When I read Owen Hylton's book in the summer I really had no idea how difficult a series on embracing diversity would be.
I don't mean preparing the material, Owen did a great job capturing our discussion and proposing a series. Neither has the church received the teaching recticently, in fact I sense we are all open to this journey.
For me, the pinch comes when standing at my daughter's school gate on a Monday afternoon. Whilst I wait for her smiling face, I am among the most diverse group of my week. And we all stand in our invisible enclaves and only say hello to those who look most like ourselves .
Worse still, because it's a Monday and I'm tired, I have no overwhelming desire to cross any divides! I keep thinking how exhausting it will be if I try to bridge the differences and try to make a new friend... and how easy it is to stay quiet.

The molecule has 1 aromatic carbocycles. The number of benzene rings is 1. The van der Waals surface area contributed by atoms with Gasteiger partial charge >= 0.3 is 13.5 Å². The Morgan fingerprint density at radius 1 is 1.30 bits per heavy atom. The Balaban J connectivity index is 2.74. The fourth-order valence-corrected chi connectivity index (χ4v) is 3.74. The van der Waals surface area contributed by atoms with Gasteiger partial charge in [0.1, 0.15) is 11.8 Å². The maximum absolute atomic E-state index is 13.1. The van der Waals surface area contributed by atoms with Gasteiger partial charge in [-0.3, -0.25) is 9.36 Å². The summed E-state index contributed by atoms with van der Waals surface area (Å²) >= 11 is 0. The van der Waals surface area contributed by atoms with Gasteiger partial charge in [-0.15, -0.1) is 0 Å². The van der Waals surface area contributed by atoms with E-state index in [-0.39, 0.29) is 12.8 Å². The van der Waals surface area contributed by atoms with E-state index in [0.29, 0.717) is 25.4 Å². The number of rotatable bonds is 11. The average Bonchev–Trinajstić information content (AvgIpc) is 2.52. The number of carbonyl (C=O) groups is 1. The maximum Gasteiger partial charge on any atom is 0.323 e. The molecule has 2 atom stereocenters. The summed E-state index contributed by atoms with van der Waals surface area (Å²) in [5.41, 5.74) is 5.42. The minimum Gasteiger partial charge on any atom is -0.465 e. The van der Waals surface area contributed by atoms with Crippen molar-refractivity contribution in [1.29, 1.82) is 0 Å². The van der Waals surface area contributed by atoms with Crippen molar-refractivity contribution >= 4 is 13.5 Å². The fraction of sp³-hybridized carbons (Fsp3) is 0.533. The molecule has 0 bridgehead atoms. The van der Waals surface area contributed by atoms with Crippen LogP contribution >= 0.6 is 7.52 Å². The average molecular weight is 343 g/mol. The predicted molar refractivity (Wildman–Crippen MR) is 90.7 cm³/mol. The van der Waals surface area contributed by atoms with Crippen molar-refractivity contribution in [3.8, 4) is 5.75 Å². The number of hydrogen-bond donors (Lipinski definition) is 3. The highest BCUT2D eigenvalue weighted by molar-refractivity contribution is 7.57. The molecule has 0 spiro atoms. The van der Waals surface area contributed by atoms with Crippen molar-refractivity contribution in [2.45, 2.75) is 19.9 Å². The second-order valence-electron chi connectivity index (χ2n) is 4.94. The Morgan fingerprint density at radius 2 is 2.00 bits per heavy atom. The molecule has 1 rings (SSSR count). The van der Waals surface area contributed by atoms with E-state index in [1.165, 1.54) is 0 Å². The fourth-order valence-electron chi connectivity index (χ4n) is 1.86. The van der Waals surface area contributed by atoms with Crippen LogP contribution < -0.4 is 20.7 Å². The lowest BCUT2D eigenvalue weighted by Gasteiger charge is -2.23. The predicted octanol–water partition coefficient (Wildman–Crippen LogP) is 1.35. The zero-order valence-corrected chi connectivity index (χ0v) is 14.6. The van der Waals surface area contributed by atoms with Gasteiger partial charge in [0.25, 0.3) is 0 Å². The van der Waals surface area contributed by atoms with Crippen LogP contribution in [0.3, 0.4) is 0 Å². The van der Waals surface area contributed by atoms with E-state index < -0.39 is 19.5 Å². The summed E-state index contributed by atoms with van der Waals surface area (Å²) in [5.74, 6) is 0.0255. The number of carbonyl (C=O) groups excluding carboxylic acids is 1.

I write this because, in my world, this is where the series hits the ground outside of church life. And it is provoking and it is hard.
And it is about Whitley & Earley. And it's about immigration & education & identification. It's about socio economic grouping and my emotional energy.
Diversity goes well beyond gathering lots of different people in the same room. Embracing diversity is very complex and can make at least 10 minutes of your day off very uncomfortable ... ;o)
On a different note on embracing diversity: Our lives, our cultures, are composed of many overlapping stories. Novelist Chimamanda Adichie tells the story of how she found her authentic cultural voice -- and warns that if we hear only a single story about another person or country, we risk a critical misunderstanding.